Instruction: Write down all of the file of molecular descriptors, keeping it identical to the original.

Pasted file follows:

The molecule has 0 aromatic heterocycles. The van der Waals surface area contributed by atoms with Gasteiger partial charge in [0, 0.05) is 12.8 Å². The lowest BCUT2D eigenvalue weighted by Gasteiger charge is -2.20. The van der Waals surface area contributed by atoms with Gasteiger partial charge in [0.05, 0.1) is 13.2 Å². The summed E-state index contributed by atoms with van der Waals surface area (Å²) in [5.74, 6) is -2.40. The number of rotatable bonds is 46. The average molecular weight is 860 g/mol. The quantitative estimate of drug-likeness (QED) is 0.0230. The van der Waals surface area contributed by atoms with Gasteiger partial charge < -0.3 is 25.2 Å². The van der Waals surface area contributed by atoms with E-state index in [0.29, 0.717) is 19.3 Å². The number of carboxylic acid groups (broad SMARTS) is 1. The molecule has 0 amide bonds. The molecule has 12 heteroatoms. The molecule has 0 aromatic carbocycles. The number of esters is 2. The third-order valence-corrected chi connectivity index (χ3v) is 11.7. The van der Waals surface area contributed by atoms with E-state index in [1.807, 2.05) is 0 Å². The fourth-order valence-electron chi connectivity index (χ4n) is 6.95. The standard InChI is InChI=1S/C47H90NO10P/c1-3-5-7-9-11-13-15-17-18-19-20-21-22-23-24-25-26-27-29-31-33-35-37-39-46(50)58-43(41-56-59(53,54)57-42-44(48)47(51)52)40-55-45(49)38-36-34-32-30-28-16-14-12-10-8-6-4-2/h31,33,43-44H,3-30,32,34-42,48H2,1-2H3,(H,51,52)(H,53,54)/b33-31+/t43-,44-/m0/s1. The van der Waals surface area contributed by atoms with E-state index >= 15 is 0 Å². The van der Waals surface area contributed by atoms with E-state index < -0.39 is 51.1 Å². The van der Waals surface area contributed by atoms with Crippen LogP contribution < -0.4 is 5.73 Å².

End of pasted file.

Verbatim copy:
The molecule has 0 aromatic heterocycles. The van der Waals surface area contributed by atoms with Gasteiger partial charge in [0, 0.05) is 12.8 Å². The lowest BCUT2D eigenvalue weighted by Gasteiger charge is -2.20. The van der Waals surface area contributed by atoms with Gasteiger partial charge in [0.05, 0.1) is 13.2 Å². The summed E-state index contributed by atoms with van der Waals surface area (Å²) in [5.74, 6) is -2.40. The number of rotatable bonds is 46. The average molecular weight is 860 g/mol. The quantitative estimate of drug-likeness (QED) is 0.0230. The van der Waals surface area contributed by atoms with Gasteiger partial charge < -0.3 is 25.2 Å². The van der Waals surface area contributed by atoms with E-state index in [0.29, 0.717) is 19.3 Å². The number of carboxylic acid groups (broad SMARTS) is 1. The molecule has 0 amide bonds. The molecule has 12 heteroatoms. The molecule has 0 aromatic carbocycles. The number of esters is 2. The third-order valence-corrected chi connectivity index (χ3v) is 11.7. The van der Waals surface area contributed by atoms with E-state index in [1.807, 2.05) is 0 Å². The fourth-order valence-electron chi connectivity index (χ4n) is 6.95. The standard InChI is InChI=1S/C47H90NO10P/c1-3-5-7-9-11-13-15-17-18-19-20-21-22-23-24-25-26-27-29-31-33-35-37-39-46(50)58-43(41-56-59(53,54)57-42-44(48)47(51)52)40-55-45(49)38-36-34-32-30-28-16-14-12-10-8-6-4-2/h31,33,43-44H,3-30,32,34-42,48H2,1-2H3,(H,51,52)(H,53,54)/b33-31+/t43-,44-/m0/s1. The van der Waals surface area contributed by atoms with E-state index >= 15 is 0 Å². The van der Waals surface area contributed by atoms with E-state index < -0.39 is 51.1 Å². The van der Waals surface area contributed by atoms with Crippen LogP contribution < -0.4 is 5.73 Å².